So you learned to cope. Of course companies wouljd throw problems at you like in 1981 Marvel skipped two whole months of distributing comics to the UK, so everything dated February and March of that year are ND, which is why otherwise ordinary comics are worth sometimes vastly more than the issues around them. I remember spending years filling in the issues missing, even crap like Rom: Spaceknight.
Of course with it being 2020 and digital comics being a thing, it is exceptionally hard to miss reading an issue but for collectors it is about having the tactile joy of holding a comic in their hands, though with DC imploding that might be something harder to do in future for readers of DC. So good luck in the months, possibly years ahead. These are strange, scary and uncertain times but as comics fans we will prevail just as we did in the past.
Now off to Amazon to order that Celestial Madonna trade I’ve been meaning to read for years…
Back in 1978 DC Comics suffered a massive implosion of titles, creators, and staff, as financial realities kicked in as DC Comics were purged to the extent where it was questionable whether DC could even exist. Fast forward to 2020 and DC Comics are suffering a culling of staff including long-established names like Bob Harras being given their P45. Bleeding Cool have a piece on it here.
I expected a reaction from new owners AT & T started flexing their muscles, but with Covid destroying industries everywhere, DC were going to make changes but this is harder than expected. Also titles are going to get cancelled. As the BC articles says expect the Batman, Superman and Justice League titles to be safe. I’d assume Flash, Wonder Woman and Green Lantern to be safe too. Everything else is at risk. This isn’t that bad of a thing as DC needed a clear out of titles, not to mention some new creative directions but this is a horrible way to enact anything like that.
Hopefully this isn’t the beginning of the end of DC as a comics publisher, but it certainly is a shifting in the American comics industry of the likes we’ve not seen in a few generations.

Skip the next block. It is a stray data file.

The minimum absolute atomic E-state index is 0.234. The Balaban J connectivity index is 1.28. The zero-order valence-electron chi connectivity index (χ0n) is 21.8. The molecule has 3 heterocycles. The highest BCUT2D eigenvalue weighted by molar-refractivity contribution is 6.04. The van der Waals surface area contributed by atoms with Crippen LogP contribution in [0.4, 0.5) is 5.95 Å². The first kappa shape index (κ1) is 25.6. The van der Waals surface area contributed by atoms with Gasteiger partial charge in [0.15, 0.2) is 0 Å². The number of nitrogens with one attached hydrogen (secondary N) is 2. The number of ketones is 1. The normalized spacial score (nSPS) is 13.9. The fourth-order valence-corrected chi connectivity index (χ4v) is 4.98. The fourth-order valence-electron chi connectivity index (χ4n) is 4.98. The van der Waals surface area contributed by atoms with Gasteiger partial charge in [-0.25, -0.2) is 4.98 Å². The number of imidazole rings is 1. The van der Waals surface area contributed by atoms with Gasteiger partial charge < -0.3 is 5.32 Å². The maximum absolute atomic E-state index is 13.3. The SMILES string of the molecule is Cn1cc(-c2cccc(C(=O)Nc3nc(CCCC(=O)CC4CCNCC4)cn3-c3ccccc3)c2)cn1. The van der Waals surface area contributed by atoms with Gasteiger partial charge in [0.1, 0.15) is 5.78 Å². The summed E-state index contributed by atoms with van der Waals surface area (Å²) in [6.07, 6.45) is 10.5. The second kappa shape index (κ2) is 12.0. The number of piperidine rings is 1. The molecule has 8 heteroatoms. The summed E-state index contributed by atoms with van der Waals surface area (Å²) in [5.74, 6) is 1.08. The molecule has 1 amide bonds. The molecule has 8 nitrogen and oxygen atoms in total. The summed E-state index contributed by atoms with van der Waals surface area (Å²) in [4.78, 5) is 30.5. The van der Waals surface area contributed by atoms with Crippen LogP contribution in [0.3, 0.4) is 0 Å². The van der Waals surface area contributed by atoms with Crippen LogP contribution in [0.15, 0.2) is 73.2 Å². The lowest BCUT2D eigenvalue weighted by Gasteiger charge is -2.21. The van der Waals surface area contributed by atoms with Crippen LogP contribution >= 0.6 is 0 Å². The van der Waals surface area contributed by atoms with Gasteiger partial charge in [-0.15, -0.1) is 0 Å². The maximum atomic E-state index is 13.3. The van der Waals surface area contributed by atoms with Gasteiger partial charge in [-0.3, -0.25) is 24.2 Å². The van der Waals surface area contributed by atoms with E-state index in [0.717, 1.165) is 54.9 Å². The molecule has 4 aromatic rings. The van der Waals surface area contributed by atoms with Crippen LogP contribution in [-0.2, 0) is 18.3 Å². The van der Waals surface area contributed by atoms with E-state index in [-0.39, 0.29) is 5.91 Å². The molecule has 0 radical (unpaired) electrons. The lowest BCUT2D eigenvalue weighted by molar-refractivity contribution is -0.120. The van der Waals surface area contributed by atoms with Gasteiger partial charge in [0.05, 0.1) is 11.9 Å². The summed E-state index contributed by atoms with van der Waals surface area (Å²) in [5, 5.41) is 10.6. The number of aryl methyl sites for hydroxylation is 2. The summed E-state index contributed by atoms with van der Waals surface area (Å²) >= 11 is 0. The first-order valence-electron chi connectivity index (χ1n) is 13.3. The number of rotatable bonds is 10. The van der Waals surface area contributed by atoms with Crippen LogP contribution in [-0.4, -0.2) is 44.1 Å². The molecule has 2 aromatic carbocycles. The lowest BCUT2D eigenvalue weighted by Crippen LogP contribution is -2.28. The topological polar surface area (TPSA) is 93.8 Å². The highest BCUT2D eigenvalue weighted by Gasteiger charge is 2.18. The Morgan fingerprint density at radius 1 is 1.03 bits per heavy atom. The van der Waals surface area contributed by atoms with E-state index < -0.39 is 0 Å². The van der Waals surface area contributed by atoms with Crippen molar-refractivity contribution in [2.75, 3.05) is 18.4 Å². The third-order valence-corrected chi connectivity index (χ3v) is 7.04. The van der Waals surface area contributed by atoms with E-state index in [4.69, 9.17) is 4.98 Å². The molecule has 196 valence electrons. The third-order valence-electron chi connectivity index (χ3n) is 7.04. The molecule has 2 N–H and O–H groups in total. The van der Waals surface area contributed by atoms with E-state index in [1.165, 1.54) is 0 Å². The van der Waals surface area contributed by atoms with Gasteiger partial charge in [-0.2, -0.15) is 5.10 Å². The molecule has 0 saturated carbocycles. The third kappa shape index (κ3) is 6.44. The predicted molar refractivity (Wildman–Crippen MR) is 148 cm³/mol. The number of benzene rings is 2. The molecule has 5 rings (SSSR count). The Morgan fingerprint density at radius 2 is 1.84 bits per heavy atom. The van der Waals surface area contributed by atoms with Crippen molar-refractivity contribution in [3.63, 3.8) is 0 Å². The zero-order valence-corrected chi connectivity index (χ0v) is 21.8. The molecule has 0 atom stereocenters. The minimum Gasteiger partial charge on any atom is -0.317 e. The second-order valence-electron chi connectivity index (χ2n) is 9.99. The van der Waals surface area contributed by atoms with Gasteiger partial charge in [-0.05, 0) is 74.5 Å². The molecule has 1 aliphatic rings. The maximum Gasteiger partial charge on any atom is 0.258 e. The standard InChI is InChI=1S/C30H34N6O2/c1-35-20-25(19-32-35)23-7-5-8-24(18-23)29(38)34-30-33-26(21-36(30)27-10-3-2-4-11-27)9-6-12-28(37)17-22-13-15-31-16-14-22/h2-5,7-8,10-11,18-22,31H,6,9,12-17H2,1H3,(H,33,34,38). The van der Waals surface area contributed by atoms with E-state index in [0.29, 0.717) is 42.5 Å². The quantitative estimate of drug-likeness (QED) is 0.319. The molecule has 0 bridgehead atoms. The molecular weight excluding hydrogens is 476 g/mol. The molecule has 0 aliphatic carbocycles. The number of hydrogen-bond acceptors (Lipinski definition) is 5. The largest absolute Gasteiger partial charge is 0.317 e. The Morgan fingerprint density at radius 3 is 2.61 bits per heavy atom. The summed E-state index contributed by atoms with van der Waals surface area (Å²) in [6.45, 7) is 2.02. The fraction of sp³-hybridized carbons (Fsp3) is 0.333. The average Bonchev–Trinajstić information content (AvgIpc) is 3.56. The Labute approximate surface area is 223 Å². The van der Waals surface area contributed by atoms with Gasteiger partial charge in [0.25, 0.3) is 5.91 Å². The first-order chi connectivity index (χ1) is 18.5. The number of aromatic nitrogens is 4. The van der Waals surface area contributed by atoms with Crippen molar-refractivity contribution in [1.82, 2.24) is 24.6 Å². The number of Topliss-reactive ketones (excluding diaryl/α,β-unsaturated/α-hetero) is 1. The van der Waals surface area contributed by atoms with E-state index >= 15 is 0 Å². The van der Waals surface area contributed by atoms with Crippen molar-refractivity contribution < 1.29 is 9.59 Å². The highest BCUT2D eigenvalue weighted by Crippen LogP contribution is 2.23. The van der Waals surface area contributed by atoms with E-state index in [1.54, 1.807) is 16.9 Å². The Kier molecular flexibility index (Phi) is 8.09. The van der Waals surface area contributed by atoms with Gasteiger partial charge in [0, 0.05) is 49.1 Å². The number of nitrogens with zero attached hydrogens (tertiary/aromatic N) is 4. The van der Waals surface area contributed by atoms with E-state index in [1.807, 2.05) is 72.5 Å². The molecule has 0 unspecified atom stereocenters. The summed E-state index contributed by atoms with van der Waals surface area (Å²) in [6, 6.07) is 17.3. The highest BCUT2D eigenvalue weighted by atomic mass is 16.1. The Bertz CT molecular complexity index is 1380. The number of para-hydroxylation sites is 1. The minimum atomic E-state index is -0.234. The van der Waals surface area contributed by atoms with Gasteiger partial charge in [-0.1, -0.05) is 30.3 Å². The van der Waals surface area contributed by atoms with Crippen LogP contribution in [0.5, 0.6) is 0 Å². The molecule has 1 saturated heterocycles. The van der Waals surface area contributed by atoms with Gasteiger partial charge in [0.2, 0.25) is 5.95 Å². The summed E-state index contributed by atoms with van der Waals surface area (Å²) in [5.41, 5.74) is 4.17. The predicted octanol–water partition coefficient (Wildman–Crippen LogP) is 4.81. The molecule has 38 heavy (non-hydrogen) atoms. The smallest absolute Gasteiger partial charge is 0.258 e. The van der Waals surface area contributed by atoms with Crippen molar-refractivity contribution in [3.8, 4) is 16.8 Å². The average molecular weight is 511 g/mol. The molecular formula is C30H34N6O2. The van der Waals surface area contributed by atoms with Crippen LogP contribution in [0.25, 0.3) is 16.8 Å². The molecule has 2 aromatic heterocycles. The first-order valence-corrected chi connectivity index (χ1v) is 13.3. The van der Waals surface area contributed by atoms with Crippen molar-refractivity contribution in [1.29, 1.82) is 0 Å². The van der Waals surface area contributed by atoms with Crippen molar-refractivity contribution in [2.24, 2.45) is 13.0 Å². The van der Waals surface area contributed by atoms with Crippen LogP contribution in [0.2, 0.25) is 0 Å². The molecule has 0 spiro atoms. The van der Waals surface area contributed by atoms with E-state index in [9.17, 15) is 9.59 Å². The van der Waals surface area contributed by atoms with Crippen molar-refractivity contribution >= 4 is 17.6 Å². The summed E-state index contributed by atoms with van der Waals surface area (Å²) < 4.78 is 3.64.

Back in the distant past of 1985 there was a science fiction convention in Glasgow called Albacon which had the late, great Harlan Ellison as guest of honour. He was supposed to be there in 1984 but couldn’t come that year, so Norman Spinrad stood in for him.
His guest of honour speech is legend among those who heard it. There was a recording made and for years I had one, but sometime in various house moves it was lost to time. These days it’d have been slapped online but I gave up on that ages ago which is a bloody shame as it was glorious.
Well, when searching for something else I stumbled across the grail as the speech is in fact online and downloadable. I never thought I’d hear this again in my life. Some of it hasn’t dated well but the thing is a work of someone who was a genius and this is a wonderful bit of SF history.
Listen to it here.
Saturday morning used to be the preserve of kids television but these days it’s cooking programmes left, right and centre, which is the same with weekdays. Children’s TV is now relegated to designated channels but back in what feels like the distant past Back in the 1970s especially, children’s TV was an essential part of BBC and ITV’s programming and in some cases, ended up raising people. Many of those programmes though as lost to the modern world but sometimes they come back.
One of those is Runaround. Hosted by cheeky cockernee chappee MIke Reid it was an odd mix of raucous game show and pop bands of the day.
Broadcast between 1975 and 1981 and this is an example of an average show.
Even though there was some attempts in later series to put in some educational content in the programme but nobody watched it for that. We watched it for the chaos and Mike Reid’s banter with the kids who he sometimes clearly despised in some episodes where he was probably hungover. As you can imagine, there’s no way this sort of programme would be allowed in 2020, but this is a product of the time and back then things were a tad rougher round the edges, and if anyone could work out the rules (which seemed to change weekly) then it’d make it even better.
Thought lost to time it has now returned on the splendid retro channel Talking Pictures each Saturday morning at 9am. For those of a certain age please jump on for some fun nostalgia, and for those too young for that make sure you see this amazing artifact of pop culture.